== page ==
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Peter V

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Reply with quote  #16 
Frank,

welcome ... and what I see, beautiful.

It awakens a lot of questions:

- what is Renshape for (kind of) wood? I cannot find it in the dictionary.

- How do you make those wheels. You wrote 'on a lathe' but I mean the spokes etc.

- the tyres, what are these made of?

- the headlights (and taillights) are made of .....?

I am very eager to learn

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Greetings,

Peter V
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Reply with quote  #17 
Hello again Peter and Merry Christmas from Canada!

I have put together a reply to your request with lots of pictures and text and it has become quite lengthy.   I think it would be best for me to post it on the other modelling forum I belong to  ... Britmodeller.com.   When I get it posted I will put the link on this site and anyone from this forum will be able to look at it.   It may take a few more days since it is the holiday season.

As for your questions ... I can answer them today.

Reshape is a man-made composite product (also sold as Ureol) and it is made for the pattern-making industry.   It is waterproof, comes in several hardnesses, sands to a fine finish and takes fine details ... also expensive!   I get free cut-off pieces from a factory near me.

However, a good alternative is more readily available and is sold in building supply stores as planks for an outdoor deck or a boat dock.   This is a very similar composite product and I once used it to build a large boat model.   A bonus is that the manufacturers of these building materials almost all offer a free sample pack!!   Google "Free samples composite decking".

The spokes:  You will see how I apply the wire to make my spokes when I post the article.   Over the years I have purchased many different types of wire to test as spoke material.   It needs to be close to the correct thickness to represent a spoke in the scale you are using and it must not be too stiff or it won't give a straight enough spoke.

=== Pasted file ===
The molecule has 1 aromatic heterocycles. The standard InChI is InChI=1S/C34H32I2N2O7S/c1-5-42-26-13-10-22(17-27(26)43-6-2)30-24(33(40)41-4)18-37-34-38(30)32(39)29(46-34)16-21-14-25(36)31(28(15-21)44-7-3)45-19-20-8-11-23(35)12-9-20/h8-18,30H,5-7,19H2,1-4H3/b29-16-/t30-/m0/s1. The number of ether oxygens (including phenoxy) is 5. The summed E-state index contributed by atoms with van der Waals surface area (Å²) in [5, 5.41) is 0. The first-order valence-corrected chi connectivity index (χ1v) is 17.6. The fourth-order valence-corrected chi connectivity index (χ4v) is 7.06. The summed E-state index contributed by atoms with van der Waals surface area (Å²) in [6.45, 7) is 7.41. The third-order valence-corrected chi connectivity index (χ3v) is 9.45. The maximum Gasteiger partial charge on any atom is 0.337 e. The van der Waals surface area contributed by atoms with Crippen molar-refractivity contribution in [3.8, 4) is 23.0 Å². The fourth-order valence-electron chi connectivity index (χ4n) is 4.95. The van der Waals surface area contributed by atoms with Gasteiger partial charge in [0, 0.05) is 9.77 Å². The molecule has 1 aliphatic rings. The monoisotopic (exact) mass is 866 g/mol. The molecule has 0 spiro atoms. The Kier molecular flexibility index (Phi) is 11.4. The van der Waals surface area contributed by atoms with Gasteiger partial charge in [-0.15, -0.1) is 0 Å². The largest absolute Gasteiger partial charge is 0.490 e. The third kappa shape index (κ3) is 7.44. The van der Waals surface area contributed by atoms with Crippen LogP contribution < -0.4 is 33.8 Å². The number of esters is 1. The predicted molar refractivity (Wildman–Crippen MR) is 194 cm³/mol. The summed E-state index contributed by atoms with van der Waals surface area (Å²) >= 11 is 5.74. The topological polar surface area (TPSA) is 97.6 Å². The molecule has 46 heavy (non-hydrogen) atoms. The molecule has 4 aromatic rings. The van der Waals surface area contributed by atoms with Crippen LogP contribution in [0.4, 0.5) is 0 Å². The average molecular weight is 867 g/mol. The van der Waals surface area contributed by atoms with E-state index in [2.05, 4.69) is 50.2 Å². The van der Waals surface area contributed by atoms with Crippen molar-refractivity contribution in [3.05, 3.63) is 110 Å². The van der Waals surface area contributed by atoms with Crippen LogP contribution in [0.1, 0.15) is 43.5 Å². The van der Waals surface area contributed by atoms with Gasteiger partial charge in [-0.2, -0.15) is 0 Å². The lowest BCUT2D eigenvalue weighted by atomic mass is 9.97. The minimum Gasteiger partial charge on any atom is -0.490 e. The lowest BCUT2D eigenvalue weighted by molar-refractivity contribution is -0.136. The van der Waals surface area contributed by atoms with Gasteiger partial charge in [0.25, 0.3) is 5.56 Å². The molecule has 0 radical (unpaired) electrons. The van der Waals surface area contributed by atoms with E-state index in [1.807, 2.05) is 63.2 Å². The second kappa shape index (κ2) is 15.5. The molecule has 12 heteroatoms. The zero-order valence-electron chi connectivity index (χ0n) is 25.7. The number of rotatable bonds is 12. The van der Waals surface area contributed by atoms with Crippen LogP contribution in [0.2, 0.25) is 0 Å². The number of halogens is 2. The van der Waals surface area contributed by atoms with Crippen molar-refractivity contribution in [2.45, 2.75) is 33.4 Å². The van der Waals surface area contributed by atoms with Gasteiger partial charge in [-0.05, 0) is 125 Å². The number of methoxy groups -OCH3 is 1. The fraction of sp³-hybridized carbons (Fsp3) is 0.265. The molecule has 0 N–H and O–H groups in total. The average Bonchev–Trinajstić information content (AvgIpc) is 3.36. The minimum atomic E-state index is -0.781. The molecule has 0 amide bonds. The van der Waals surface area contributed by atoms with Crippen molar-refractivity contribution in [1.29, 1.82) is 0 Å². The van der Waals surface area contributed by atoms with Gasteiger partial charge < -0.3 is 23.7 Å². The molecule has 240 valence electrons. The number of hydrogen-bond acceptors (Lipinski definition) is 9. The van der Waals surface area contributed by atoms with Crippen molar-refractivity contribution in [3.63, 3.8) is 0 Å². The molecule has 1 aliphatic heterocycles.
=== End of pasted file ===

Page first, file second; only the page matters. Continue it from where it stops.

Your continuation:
Here in Canada there is a hobby known as beading where people buy glass beads and string them onto wire to make bracelets and necklaces and there are businesses devoted to that hobby.    I was amazed to see the range of wires they sell for this purpose as they come in many hardnesses, thickness and even colour.

Tyres:   I make them from Renshape.

Headlights:   I have a long piece of clear acrylic rod (salvaged from a bathroom towel rack) which I turn on my lathe to headlight size and polish (wet sandpaper) to a fine finish.

Tail-lights:  These are just different coloured plastics that I get from medicine bottles, old broken (real) tail-lights from a car.   I have even bought red and a yellow replacement lenses for a tractor at a farm supply store ... very cheap.    Use the Dremel to shape the lens you need.

My hobby is called scratch building Peter.   I like to make every piece of every model by hand ... that means no kit parts ever!    I collect materials for my builds by taking apart old machines such as computers, hard drives, heat sinks, cameras, printers, video equipment etc etc.   I separate all the aluminium, steel, plastic and save all the tiny nuts and bolts found especially in a camera.   I occasionally buy some aluminium or brass plate when needed.

There's a lot here to digest so I'll stop now.   I'll be happy to help you understand the wheel making process or any other aspect of what I do ... just ask.

Here's one of my favourite creations.   It's the Flying Scotsman locomotive that I used to see as a boy growing up in Scotland.   Every piece is hand made, cut, filed, polished, painted.

Frank

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woodencarguy

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Reply with quote  #18 
Hello Peter

I posted my article today so you can go here and read it.   Let me know if I can be of assistance.

Frank
Grandpa Bear